To counter data collection, the government is banning TikTok on its mobile phones

To counter data collection, the government is banning TikTok on its mobile phones

Canada decided to act against espionage. The government announced Monday that it will ban the TikTok app on mobile devices it provides to its employees from Tuesday, citing an “unacceptable level of risk” to privacy and security.

“On mobile devices, TikTok’s data collection methods allow significant access to mobile content,” said Treasury Department Chief Mona Fortier, adding that it was taken “as a precautionary measure.” “We have no reason to believe at this time that any government information has been compromised,” she added.

A “curious” decision according to TikTok

For her part, a spokeswoman for TikTok responded to the “curious” decision that was made “without mentioning any specific security issue,” and lamented the government’s lack of contact with the platform.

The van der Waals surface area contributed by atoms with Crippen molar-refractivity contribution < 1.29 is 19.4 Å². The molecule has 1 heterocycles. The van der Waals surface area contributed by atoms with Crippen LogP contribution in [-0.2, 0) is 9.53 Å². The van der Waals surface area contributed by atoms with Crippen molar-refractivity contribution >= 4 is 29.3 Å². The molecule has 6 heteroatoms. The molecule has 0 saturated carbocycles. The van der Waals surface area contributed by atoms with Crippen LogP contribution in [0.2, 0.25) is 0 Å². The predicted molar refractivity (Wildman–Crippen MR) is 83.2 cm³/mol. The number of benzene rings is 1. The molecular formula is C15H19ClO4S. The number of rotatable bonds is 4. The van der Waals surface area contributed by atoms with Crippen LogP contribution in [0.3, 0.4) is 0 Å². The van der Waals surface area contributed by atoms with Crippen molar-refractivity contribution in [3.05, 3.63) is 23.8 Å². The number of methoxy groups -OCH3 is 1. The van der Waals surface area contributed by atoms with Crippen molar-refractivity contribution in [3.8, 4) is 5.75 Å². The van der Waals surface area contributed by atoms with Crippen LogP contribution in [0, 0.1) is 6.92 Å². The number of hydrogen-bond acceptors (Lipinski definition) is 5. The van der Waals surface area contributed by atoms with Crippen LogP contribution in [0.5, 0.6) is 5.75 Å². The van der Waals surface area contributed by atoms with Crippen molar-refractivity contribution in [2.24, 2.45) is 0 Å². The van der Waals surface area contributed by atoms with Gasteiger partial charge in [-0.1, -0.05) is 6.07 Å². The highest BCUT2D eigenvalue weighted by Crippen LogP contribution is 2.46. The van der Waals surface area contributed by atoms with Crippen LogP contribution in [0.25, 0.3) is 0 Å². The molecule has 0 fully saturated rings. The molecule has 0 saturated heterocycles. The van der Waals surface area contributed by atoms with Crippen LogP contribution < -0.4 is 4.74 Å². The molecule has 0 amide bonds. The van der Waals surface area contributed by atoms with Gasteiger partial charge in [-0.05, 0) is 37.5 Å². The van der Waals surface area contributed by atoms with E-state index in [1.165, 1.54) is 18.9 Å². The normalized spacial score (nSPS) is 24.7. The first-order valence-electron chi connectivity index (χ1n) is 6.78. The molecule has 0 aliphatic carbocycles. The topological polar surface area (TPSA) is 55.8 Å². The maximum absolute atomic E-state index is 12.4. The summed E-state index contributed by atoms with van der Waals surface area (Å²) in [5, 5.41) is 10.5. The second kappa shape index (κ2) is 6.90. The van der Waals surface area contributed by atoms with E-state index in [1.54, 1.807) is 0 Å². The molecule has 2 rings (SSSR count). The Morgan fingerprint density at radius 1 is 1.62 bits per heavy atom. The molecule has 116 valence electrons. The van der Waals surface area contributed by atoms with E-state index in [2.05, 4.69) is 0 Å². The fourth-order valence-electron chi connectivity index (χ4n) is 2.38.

The wildly popular short and viral video platform, owned by Chinese company ByteDance, is under increasing scrutiny from Westerners who fear Beijing could access data of users around the world. This ban in Canada comes days after a similar decision by the European Commission, which banned TikTok from its employees in order to “protect” the institution.

TikTok is also in the crosshairs of US authorities: a law signed into law by President Joe Biden a few weeks ago bans the use of this app in the House and Senate, as well as on the devices of civil servants.

Canada’s Privacy Commissioner also announced last week that it had launched an investigation into TikTok with the aim of proving its compliance with Canadian laws. In particular, it aims to verify that “TikTok has obtained valid consent for the collection, use, and transfer of personal information.”

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